“Jackfruit is generally considered safe for consumption in moderate amounts,” Gillespie says. But there are some people who should approach with caution. According to the Cleveland Clinic, you should avoid jackfruit if:
- You are allergic to latex or birch pollen, as you may also be allergic to jackfruit.
- You have kidney issues, such as chronic kidney disease or acute kidney failure, since the potassium in jackfruit could lead to the buildup of potassium in the blood, a condition known as hyperkalemia.
If you’re one of the many people who has started embracing meat-free meals, jackfruit should be on your radar. Its neutral flavor makes it a perfect partner for many sauces and spices, and its texture imitates pulled pieces of meat. Jackfruit delivers a handful of key nutrients, including fiber, vitamin C, B vitamins, and potassium. That said, you’ll want to keep in mind that it’s not a protein powerhouse like other meat substitutes and is mainly composed of carbohydrates.
Editorial Sources and Fact-Checking
- Chiorando M. 47 Percent of Americans Started Eating More Plant-Based Food During COVID-19. Natural Products Global. October 19, 2020.
- What Is Jackfruit — and Is It Healthy? Cleveland Clinic. December 11, 2020.
- Swami SB, Thakor NJ, Haldankar PM, et al. Jackfruit and Its Many Functional Components as Related to Human Health: A Review. Comprehensive Reviews in Food Science and Food Safety. October 16, 2012.
- Ranasinghe RASN, Maduwanthi SDT, Marapana RAUJ. Nutritional and Health Benefits of Jackfruit (Artocarpus heterophyllus Lam.): A Review. International Journal of Food Science. January 6, 2019.
- Jackfruit, Raw. U.S. Department of Agriculture: FoodData Central.
- Chicken Breast, Rotisserie, Skin Not Eaten. U.S. Department of Agriculture: FoodData Central.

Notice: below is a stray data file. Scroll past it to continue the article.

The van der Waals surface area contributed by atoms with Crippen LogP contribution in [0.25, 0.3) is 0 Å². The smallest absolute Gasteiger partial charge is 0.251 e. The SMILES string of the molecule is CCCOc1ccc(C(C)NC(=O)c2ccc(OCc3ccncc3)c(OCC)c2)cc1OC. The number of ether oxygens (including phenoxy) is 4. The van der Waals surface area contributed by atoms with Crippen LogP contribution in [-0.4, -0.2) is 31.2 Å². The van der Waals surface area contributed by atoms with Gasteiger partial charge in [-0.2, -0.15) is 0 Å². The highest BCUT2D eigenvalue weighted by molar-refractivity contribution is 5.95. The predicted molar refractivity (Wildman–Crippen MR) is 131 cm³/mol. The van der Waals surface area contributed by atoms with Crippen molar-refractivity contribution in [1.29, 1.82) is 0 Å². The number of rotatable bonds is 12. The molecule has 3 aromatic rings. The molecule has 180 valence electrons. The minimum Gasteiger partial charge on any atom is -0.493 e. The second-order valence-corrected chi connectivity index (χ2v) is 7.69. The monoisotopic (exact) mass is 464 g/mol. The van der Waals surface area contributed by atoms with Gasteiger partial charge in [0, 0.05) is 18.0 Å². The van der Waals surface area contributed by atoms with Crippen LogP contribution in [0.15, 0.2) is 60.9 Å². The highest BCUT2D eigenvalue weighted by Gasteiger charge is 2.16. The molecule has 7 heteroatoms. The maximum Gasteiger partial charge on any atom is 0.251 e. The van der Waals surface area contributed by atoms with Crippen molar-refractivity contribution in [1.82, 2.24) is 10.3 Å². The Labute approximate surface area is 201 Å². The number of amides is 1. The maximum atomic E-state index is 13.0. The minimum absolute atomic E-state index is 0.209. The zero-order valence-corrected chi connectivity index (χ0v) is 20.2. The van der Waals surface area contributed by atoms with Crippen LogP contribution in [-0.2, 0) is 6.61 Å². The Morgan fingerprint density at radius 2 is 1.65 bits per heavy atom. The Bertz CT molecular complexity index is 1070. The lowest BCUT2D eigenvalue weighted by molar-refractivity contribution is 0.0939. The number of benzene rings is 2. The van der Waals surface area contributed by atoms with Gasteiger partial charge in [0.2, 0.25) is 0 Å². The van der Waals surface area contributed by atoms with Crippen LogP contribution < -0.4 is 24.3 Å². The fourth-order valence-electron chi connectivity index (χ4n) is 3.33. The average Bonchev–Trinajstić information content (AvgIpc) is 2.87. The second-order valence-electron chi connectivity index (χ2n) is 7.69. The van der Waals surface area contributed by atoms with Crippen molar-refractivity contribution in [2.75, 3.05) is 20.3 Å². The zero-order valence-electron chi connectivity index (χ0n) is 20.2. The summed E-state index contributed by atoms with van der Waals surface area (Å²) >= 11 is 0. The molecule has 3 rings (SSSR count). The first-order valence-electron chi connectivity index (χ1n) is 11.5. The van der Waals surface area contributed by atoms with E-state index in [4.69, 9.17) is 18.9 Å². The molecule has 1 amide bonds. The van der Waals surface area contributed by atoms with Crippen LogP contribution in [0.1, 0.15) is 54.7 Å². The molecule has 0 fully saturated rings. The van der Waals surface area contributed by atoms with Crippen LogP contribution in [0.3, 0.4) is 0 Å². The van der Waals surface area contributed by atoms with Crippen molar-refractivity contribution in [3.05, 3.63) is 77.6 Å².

- Lentils, Mature Seeds, Cooked, Boiled, With Salt. U.S. Department of Agriculture: FoodData Central.
- Vitamin C: Fact Sheet for Consumers. National Institutes of Health: Office of Dietary Supplements. March 22, 2021.
- Diet Tips to Help You Fight Inflammation. Cleveland Clinic. December 30, 2020.
- Schagen SK, Zampeli VA, Makrantonaki E, et al. Discovering the Link Between Nutrition and Aging. DermatoEndocrinology. July 1, 2012.
- Cosgrove MC, Franco OH, Granger SP, et al. Dietary Nutrient Intakes and Skin-Aging Appearance Among Middle-Aged American Women. American Journal of Clinical Nutrition. October 2007.
- How Potassium Can Help Control High Blood Pressure. American Heart Association. October 31, 2016.
- Dietary Fiber: Essential for a Healthy Diet. Mayo Clinic. January 6, 2021.
- Chart of High-Fiber Foods. Mayo Clinic. January 5, 2021.
- Quagliani D, Felt-Gunderson P. Closing America’s Fiber Intake Gap: Communication Strategies From a Food and Fiber Summit. American Journal of Lifestyle Medicine. January–February 2017.
- Dietary Fiber. MedlinePlus. September 8, 2021.
- Pulled Pork in Barbecue Sauce. U.S. Department of Agriculture.
- Tran E, Dale HF, Jensen C, et al. Effects of Plant-Based Diets on Weight Status: A Systematic Review. Diabetes, Metabolic Syndrome, and Obesity: Targets and Therapy. 2020.
- Peas, Green, Cooked, Boiled, Drained, Without Salt. U.S. Department of Agriculture.